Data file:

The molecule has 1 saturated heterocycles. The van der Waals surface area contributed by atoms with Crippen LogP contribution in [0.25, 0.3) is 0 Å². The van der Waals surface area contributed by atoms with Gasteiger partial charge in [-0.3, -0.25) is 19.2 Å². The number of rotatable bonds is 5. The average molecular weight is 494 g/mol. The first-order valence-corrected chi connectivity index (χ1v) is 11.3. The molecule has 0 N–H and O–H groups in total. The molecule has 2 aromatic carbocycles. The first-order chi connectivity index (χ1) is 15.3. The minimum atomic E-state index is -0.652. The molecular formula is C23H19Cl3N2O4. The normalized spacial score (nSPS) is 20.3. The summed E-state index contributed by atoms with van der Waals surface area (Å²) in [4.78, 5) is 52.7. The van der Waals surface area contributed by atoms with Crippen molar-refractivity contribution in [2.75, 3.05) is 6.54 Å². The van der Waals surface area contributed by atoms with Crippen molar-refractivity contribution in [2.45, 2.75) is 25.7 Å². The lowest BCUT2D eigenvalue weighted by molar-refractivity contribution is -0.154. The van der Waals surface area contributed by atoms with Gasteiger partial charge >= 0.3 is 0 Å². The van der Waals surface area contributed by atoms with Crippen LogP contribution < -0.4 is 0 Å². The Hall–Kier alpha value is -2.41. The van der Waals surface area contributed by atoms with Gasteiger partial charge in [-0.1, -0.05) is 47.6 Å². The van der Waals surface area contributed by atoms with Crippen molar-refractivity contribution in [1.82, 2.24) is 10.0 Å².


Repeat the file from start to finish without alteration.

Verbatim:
The molecule has 1 saturated heterocycles. The van der Waals surface area contributed by atoms with Crippen LogP contribution in [0.25, 0.3) is 0 Å². The van der Waals surface area contributed by atoms with Gasteiger partial charge in [-0.3, -0.25) is 19.2 Å². The number of rotatable bonds is 5. The average molecular weight is 494 g/mol. The first-order valence-corrected chi connectivity index (χ1v) is 11.3. The molecule has 0 N–H and O–H groups in total. The molecule has 2 aromatic carbocycles. The first-order chi connectivity index (χ1) is 15.3. The minimum atomic E-state index is -0.652. The molecular formula is C23H19Cl3N2O4. The normalized spacial score (nSPS) is 20.3. The summed E-state index contributed by atoms with van der Waals surface area (Å²) in [4.78, 5) is 52.7. The van der Waals surface area contributed by atoms with Crippen molar-refractivity contribution in [2.75, 3.05) is 6.54 Å². The van der Waals surface area contributed by atoms with Crippen molar-refractivity contribution in [2.45, 2.75) is 25.7 Å². The lowest BCUT2D eigenvalue weighted by molar-refractivity contribution is -0.154. The van der Waals surface area contributed by atoms with Gasteiger partial charge >= 0.3 is 0 Å². The van der Waals surface area contributed by atoms with Crippen LogP contribution < -0.4 is 0 Å². The Hall–Kier alpha value is -2.41. The van der Waals surface area contributed by atoms with Gasteiger partial charge in [-0.1, -0.05) is 47.6 Å². The van der Waals surface area contributed by atoms with Crippen molar-refractivity contribution in [1.82, 2.24) is 10.0 Å².